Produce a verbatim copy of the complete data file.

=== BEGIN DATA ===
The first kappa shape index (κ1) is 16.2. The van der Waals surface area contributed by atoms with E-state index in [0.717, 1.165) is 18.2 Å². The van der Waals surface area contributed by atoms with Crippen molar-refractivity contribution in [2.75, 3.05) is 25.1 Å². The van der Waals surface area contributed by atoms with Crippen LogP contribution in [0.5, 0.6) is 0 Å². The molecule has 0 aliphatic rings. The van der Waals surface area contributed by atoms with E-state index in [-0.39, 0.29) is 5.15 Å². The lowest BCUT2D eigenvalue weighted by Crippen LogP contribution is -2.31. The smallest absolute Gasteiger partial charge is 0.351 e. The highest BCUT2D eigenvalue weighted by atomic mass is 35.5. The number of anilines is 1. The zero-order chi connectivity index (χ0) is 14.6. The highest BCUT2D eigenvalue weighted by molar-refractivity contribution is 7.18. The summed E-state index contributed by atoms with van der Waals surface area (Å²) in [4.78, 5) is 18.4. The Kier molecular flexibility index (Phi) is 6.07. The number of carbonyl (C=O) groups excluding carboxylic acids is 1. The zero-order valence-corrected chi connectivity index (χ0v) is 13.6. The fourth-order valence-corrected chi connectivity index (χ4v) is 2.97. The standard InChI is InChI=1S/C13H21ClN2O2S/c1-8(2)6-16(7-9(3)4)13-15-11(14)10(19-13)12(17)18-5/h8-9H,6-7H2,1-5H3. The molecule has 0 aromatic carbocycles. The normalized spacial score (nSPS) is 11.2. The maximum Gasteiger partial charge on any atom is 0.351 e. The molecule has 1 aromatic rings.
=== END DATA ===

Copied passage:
The first kappa shape index (κ1) is 16.2. The van der Waals surface area contributed by atoms with E-state index in [0.717, 1.165) is 18.2 Å². The van der Waals surface area contributed by atoms with Crippen molar-refractivity contribution in [2.75, 3.05) is 25.1 Å². The van der Waals surface area contributed by atoms with Crippen LogP contribution in [0.5, 0.6) is 0 Å². The molecule has 0 aliphatic rings. The van der Waals surface area contributed by atoms with E-state index in [-0.39, 0.29) is 5.15 Å². The lowest BCUT2D eigenvalue weighted by Crippen LogP contribution is -2.31. The smallest absolute Gasteiger partial charge is 0.351 e. The highest BCUT2D eigenvalue weighted by atomic mass is 35.5. The number of anilines is 1. The zero-order chi connectivity index (χ0) is 14.6. The highest BCUT2D eigenvalue weighted by molar-refractivity contribution is 7.18. The summed E-state index contributed by atoms with van der Waals surface area (Å²) in [4.78, 5) is 18.4. The Kier molecular flexibility index (Phi) is 6.07. The number of carbonyl (C=O) groups excluding carboxylic acids is 1. The zero-order valence-corrected chi connectivity index (χ0v) is 13.6. The fourth-order valence-corrected chi connectivity index (χ4v) is 2.97. The standard InChI is InChI=1S/C13H21ClN2O2S/c1-8(2)6-16(7-9(3)4)13-15-11(14)10(19-13)12(17)18-5/h8-9H,6-7H2,1-5H3. The molecule has 0 aromatic carbocycles. The normalized spacial score (nSPS) is 11.2. The maximum Gasteiger partial charge on any atom is 0.351 e. The molecule has 1 aromatic rings.